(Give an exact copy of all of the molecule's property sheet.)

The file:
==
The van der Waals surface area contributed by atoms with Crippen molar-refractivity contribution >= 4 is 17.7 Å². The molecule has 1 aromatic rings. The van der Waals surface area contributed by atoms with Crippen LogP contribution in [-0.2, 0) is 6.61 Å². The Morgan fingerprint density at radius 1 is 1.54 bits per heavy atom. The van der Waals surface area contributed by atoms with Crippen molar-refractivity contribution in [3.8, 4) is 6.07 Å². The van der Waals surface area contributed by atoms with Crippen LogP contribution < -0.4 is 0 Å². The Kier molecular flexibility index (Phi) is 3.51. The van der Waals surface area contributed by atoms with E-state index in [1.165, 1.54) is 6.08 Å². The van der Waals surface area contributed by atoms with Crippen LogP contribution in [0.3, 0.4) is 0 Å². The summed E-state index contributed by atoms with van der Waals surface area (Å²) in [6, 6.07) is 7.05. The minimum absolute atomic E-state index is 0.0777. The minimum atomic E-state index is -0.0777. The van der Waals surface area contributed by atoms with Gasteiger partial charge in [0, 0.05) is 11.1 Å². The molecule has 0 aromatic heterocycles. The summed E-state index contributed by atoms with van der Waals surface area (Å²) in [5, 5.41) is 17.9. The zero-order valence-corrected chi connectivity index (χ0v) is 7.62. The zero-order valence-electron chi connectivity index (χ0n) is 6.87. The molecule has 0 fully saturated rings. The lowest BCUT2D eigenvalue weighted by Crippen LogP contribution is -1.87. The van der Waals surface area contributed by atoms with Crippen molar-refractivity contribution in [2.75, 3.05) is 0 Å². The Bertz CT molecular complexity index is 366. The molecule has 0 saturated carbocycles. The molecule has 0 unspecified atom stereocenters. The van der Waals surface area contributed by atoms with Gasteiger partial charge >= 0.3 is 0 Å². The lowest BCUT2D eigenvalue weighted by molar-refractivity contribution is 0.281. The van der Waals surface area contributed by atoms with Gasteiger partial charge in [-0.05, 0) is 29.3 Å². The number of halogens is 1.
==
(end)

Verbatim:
The van der Waals surface area contributed by atoms with Crippen molar-refractivity contribution >= 4 is 17.7 Å². The molecule has 1 aromatic rings. The van der Waals surface area contributed by atoms with Crippen LogP contribution in [-0.2, 0) is 6.61 Å². The Morgan fingerprint density at radius 1 is 1.54 bits per heavy atom. The van der Waals surface area contributed by atoms with Crippen molar-refractivity contribution in [3.8, 4) is 6.07 Å². The van der Waals surface area contributed by atoms with Crippen LogP contribution < -0.4 is 0 Å². The Kier molecular flexibility index (Phi) is 3.51. The van der Waals surface area contributed by atoms with E-state index in [1.165, 1.54) is 6.08 Å². The van der Waals surface area contributed by atoms with Crippen LogP contribution in [0.3, 0.4) is 0 Å². The summed E-state index contributed by atoms with van der Waals surface area (Å²) in [6, 6.07) is 7.05. The minimum absolute atomic E-state index is 0.0777. The minimum atomic E-state index is -0.0777. The van der Waals surface area contributed by atoms with Gasteiger partial charge in [0, 0.05) is 11.1 Å². The molecule has 0 aromatic heterocycles. The summed E-state index contributed by atoms with van der Waals surface area (Å²) in [5, 5.41) is 17.9. The zero-order valence-corrected chi connectivity index (χ0v) is 7.62. The zero-order valence-electron chi connectivity index (χ0n) is 6.87. The molecule has 0 fully saturated rings. The lowest BCUT2D eigenvalue weighted by Crippen LogP contribution is -1.87. The van der Waals surface area contributed by atoms with Crippen molar-refractivity contribution in [2.75, 3.05) is 0 Å². The Bertz CT molecular complexity index is 366. The molecule has 0 saturated carbocycles. The molecule has 0 unspecified atom stereocenters. The van der Waals surface area contributed by atoms with Gasteiger partial charge >= 0.3 is 0 Å². The lowest BCUT2D eigenvalue weighted by molar-refractivity contribution is 0.281. The van der Waals surface area contributed by atoms with Gasteiger partial charge in [-0.05, 0) is 29.3 Å². The number of halogens is 1.